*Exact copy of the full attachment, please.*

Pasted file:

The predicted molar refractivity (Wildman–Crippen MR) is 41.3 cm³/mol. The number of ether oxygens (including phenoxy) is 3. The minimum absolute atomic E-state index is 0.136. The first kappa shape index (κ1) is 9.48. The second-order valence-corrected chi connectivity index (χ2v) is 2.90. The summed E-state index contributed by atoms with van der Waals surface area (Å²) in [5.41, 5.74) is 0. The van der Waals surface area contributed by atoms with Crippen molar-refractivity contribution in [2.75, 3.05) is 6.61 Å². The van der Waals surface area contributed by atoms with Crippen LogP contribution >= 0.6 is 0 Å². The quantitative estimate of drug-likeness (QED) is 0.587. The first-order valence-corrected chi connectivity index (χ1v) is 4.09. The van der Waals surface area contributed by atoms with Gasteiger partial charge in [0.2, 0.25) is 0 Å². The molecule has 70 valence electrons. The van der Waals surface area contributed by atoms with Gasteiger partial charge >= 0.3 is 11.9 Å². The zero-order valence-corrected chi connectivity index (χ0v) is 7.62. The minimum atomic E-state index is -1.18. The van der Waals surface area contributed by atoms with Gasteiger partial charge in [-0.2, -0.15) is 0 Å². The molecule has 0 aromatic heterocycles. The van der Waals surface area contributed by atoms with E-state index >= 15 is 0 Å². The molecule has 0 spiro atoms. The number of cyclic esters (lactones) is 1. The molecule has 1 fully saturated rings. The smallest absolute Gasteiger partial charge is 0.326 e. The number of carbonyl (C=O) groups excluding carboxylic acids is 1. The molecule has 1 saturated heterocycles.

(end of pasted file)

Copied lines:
The predicted molar refractivity (Wildman–Crippen MR) is 41.3 cm³/mol. The number of ether oxygens (including phenoxy) is 3. The minimum absolute atomic E-state index is 0.136. The first kappa shape index (κ1) is 9.48. The second-order valence-corrected chi connectivity index (χ2v) is 2.90. The summed E-state index contributed by atoms with van der Waals surface area (Å²) in [5.41, 5.74) is 0. The van der Waals surface area contributed by atoms with Crippen molar-refractivity contribution in [2.75, 3.05) is 6.61 Å². The van der Waals surface area contributed by atoms with Crippen LogP contribution >= 0.6 is 0 Å². The quantitative estimate of drug-likeness (QED) is 0.587. The first-order valence-corrected chi connectivity index (χ1v) is 4.09. The van der Waals surface area contributed by atoms with Gasteiger partial charge in [0.2, 0.25) is 0 Å². The molecule has 70 valence electrons. The van der Waals surface area contributed by atoms with Gasteiger partial charge >= 0.3 is 11.9 Å². The zero-order valence-corrected chi connectivity index (χ0v) is 7.62. The minimum atomic E-state index is -1.18. The van der Waals surface area contributed by atoms with Gasteiger partial charge in [-0.2, -0.15) is 0 Å². The molecule has 0 aromatic heterocycles. The van der Waals surface area contributed by atoms with E-state index >= 15 is 0 Å². The molecule has 0 spiro atoms. The number of cyclic esters (lactones) is 1. The molecule has 1 fully saturated rings. The smallest absolute Gasteiger partial charge is 0.326 e. The number of carbonyl (C=O) groups excluding carboxylic acids is 1. The molecule has 1 saturated heterocycles.